Herman Melville

BLM

Race, Faith, and Justice: An African Catholic’s Perspective

In the summer of 2020, from the quiet setting of my home office, I watched as many cities fell into manufactured implosions at the hands of the mob and cancel-culture. Up until that point, the general theme of 2020, in the wake of COVID-19, was unity to “stop” or to “slow the spread.” And so, [...]

“Bartleby, the Scrivener” by Melville: Absurdity, Divinity, and Humanity

It is uncommon to read a story that is uncommon. In the literary world, where there seems to be nothing new under the sun, it is eventful to uncover something that is literally unique: something profoundly mysterious, poignantly existential, and perfectly amusing. The imagination of man longs for wide horizons and wide canvases—as did the [...]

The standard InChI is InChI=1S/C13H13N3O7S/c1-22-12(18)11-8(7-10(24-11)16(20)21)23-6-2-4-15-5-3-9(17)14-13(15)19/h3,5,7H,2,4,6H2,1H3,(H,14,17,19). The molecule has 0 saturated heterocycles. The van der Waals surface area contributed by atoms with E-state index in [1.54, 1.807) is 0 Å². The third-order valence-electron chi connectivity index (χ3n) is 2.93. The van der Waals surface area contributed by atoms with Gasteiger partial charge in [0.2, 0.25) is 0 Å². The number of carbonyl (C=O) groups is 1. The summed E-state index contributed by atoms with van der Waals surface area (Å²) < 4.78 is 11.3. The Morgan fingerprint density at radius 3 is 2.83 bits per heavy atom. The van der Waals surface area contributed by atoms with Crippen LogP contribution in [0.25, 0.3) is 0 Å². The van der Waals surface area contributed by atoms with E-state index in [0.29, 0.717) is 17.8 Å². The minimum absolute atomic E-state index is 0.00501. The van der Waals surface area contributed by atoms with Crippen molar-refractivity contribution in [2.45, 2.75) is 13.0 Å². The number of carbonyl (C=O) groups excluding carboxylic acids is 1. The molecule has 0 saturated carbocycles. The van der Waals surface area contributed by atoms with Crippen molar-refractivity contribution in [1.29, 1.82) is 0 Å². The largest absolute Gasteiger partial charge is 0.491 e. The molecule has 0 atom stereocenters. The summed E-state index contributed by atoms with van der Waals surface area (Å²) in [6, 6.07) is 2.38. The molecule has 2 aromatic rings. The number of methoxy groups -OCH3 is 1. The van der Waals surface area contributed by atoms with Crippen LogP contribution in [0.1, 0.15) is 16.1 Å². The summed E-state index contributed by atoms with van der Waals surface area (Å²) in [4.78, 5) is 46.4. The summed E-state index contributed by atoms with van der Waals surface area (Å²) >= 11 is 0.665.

Melville’s Billy Budd

Evil assumes many forms and shapes and changes its wardrobe from age to age.  In classical mythology it assumes the shape of the Gorgon’s Head, the repulsive head of Medusa with the locks of serpents—evil so loathsome that men who gaze at the monster turn into stone. Evil in its ugliness also wears the appearance [...]

Brilliant Men in Dark Boxes

(cross posted at my blog, I have to sit down)   My heart sank when I saw this picture on Creative Minority Report: The NAACP hid a prominent statue of George Washington inside a wooden box during a MLK Day rally, offering the terminally lame excuse that the box would make a more suitable backdrop [...]

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